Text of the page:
The Pituri Road: Ancient Aboriginal Trading Route
Article that adds further detail about the historic trading patterns of the Aboriginal outback for small group tours for couples and solo travellers interested in history.
18 Apr 21 · 8 mins read
The Pituri Road
By Marco Stojanovik
The tradition of travel is a distinct and important aspect of Aboriginal culture, a central part of life for the traditional owners of Australia prior to European settlement. The scholar Dale Kerwin (2010: 84) has written that “it is a response to the need to renew relationships with the country of ancestral birth and the ritual journey to renew relationships with people across the landscape”.
A fundamental reason for travelling was the trade that took place along routes that criss-crossed the continent, dispersing goods, information, technologies, and culture thousands of kilometres away from their origins. Routes were based on the dreaming paths of Aboriginal nations. Often following coastal estuaries, river systems and catchment areas, they acted as roads which allowed Aboriginal travellers to move deep into the Australian heartland.
The ‘Pituri Road’ was one of the most important, serving as an extensive network of Aboriginal trading routes across the continent. Pituri is made from leaves of the shrub Duboisia hopwoodii, the most potent of Australian plants containing nicotine. Widely harvested, prepared, traded and chewed by Indigenous people across much of Australia, it has been described as the ‘gold standard’ of Indigenous trading (Brady & Long, 2003). Dominant as a bartering commodity with and within tribal groups, it was considered as equivalent in status to boomerangs, spears, shields, and red ochre.
Pamela Watson (1983: 29) describes the Pituri Road as encompassing “a river system where the headwaters of numerous streams [flowed] into the Gulf of Carpentaria”. This system formed the main trunk route for trade, but trade also flowed along other numerous river systems branching out from the main trunk.
Kerwin (2010: 87) explains that these waterways extended “to the catchment area for the Channel Country, where the tributaries of the south-ward flowing waters of the Diamantina and Georgina Rivers flow. The Diamantina and Georgina Rivers form the floodplains of the Channel Country and Lake Eyre basin. In this area the Finke and other river systems flow south into Central Australia.”
This article explores the extent of the pituri trade across Australia, after beginning with an overview of pituri, its preparation and use. For more information, readers are urged to take a look at Dale Kerwin’s Aboriginal Dreaming Paths and Trading Routes, a key source used in the writing of this article.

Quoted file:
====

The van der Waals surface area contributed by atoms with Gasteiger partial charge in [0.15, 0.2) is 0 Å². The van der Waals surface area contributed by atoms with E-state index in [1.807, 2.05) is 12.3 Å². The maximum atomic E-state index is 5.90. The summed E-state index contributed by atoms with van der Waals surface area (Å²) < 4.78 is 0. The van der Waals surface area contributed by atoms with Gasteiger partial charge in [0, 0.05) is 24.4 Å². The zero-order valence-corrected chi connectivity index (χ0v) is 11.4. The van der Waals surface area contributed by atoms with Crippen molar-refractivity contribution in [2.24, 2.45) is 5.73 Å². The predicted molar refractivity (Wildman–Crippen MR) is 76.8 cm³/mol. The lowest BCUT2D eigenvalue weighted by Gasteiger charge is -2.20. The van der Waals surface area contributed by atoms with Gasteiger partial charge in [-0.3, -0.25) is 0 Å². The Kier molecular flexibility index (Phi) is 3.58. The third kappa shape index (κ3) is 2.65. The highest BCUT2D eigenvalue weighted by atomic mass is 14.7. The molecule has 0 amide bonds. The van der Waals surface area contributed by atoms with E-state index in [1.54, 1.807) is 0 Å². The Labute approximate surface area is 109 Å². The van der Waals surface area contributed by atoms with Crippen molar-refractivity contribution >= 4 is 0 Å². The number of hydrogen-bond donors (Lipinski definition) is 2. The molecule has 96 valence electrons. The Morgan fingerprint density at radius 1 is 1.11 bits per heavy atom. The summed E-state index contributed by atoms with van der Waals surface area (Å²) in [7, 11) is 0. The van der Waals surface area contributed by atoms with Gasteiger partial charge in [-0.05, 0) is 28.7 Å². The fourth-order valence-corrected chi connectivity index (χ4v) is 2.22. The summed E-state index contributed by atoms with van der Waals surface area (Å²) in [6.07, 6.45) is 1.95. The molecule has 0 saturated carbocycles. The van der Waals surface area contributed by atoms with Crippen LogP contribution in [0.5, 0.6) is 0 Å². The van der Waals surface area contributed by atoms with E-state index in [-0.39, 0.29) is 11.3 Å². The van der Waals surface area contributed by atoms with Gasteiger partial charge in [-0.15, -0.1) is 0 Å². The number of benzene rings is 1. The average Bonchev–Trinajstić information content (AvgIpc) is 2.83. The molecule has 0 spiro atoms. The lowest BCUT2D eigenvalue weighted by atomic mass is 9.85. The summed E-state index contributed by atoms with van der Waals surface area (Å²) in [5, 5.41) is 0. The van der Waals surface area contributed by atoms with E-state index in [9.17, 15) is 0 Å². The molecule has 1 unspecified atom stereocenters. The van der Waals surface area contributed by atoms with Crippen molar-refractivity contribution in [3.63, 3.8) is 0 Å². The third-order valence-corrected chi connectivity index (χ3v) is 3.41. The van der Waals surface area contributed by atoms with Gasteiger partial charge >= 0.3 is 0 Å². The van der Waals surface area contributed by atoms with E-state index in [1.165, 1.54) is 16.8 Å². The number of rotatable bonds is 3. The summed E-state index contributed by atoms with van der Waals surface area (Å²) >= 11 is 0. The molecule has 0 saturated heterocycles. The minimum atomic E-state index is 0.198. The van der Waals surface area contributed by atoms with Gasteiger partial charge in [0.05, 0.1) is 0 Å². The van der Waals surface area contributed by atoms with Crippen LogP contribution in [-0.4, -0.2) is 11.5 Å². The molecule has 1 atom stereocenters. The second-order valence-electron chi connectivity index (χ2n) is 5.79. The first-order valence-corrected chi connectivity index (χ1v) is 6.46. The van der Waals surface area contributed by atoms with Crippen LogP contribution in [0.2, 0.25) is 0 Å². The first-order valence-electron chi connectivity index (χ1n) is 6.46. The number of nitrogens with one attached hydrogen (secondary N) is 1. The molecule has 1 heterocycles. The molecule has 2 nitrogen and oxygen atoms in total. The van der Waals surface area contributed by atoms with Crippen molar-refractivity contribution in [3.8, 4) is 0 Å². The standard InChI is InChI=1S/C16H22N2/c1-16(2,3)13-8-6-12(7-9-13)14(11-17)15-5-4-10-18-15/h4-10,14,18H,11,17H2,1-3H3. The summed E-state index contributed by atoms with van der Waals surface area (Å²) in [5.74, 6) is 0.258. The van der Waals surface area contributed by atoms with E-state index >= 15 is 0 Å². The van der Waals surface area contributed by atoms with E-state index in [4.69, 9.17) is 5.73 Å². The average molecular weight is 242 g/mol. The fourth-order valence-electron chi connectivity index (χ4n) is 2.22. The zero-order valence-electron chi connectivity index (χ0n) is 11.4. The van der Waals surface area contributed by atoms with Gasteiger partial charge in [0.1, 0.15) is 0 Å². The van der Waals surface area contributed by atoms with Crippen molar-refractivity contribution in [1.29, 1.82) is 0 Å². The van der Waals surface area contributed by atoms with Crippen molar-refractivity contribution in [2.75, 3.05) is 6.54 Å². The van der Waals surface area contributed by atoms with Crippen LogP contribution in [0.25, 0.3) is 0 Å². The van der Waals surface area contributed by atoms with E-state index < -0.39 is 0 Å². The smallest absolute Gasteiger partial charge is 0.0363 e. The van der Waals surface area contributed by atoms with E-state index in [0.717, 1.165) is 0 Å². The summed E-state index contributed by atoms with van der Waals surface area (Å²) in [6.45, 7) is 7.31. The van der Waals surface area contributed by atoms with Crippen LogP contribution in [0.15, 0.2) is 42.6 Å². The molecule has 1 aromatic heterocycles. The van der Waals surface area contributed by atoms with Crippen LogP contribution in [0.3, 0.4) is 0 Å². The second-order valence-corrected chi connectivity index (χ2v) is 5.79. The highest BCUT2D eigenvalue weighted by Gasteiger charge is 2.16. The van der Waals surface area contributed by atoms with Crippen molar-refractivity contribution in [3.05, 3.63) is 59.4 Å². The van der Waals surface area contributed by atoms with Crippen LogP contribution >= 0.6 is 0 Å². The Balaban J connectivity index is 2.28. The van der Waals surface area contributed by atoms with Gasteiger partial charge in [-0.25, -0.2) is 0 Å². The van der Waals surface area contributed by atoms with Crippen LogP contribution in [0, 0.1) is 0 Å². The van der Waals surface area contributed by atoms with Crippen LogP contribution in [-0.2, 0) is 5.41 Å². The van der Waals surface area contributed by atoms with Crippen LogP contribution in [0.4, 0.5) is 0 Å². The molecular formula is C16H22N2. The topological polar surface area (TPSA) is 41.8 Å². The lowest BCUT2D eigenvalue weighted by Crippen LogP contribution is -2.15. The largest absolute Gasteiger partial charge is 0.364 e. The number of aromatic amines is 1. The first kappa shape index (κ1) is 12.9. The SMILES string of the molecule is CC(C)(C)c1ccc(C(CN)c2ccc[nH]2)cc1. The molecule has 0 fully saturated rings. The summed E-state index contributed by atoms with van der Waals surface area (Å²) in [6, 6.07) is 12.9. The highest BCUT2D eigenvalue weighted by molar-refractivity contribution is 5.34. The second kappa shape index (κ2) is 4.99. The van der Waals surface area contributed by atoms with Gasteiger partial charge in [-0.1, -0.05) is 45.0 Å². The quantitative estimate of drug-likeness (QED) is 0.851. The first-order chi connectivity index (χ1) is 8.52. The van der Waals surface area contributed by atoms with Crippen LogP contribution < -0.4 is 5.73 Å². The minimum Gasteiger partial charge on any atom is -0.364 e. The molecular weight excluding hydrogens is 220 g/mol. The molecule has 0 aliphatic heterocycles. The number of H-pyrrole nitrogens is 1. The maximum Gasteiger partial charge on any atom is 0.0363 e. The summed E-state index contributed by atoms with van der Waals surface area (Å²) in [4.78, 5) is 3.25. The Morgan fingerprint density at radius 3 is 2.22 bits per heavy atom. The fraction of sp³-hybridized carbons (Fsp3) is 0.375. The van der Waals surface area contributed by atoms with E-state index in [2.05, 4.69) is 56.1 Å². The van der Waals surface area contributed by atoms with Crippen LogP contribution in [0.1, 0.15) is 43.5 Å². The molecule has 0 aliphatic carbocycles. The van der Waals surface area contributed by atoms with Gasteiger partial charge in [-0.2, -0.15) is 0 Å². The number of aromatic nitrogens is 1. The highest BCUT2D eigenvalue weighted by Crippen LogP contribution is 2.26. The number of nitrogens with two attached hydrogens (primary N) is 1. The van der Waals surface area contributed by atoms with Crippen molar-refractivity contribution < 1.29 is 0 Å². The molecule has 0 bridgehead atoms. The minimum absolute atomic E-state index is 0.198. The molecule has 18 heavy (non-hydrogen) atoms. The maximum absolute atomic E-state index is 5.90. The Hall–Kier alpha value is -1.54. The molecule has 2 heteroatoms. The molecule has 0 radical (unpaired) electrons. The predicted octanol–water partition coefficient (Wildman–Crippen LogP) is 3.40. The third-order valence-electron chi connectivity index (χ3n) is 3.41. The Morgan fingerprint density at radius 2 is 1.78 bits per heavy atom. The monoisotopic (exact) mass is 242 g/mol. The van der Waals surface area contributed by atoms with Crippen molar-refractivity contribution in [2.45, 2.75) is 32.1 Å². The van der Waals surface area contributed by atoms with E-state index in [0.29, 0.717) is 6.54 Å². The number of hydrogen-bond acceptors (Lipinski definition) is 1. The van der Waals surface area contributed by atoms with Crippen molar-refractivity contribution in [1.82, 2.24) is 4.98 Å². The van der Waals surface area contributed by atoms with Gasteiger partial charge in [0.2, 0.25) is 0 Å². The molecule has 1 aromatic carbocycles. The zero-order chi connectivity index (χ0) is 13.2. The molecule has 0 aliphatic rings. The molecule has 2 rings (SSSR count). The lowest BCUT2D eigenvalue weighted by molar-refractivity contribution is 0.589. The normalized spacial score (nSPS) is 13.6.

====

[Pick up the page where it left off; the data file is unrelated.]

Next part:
What is Pituri?
Pituri – also spelt as pitjuri, pitcheri, pituri, bedgery, petchery and bedourie – is a mixture of leaves and wood ash which was traditionally chewed by Aboriginal Australians before European tobacco replaced it. The term ‘pituri’ is also used by to refer to the shrubs and trees that are the sources of the leaf and ash.
The leaves are gathered from the shrub Duboisia hopwoodii, a narrow-leafed plant belonging to the solanaceae family. It is similar to native tobaccos across Australia, which were also chewed in wads or smoked, but is the most potent of those plants. Its nicotine content is up to 8%, four times more potent than that found in commercial tobacco. Wood from various species of Acacia, Grevillea and Eucalyptus are burned to produce the ash.
Knowledge of how to process pituri had a sacred ritual significance, understood only by specific Aboriginal groups or clans, and usage was most likely restricted to olden men (Greenhalgh et al. 2020). Traditionally it was prepared by drying the leaves and stems in sand ovens and crushing them into small flakes, before being packed into specially designed netted bags for trading. Prior to chewing, the dried pituri would be mixed with the ash which has an alkaline effect, facilitating the release of nicotine from the plant so it could be absorbed more readily through the mouth wall.
The mixture was chewed into a thick brown-grey paste, which could then be bound together in a small quid (a roll about the size and shape of a cigarette), making it easier to transport and trade. The quid could be chewed from time to time and held behind the lower lip or cheek for long periods. In this way the nicotine was readily absorbed through the blood vessels of the thin skin.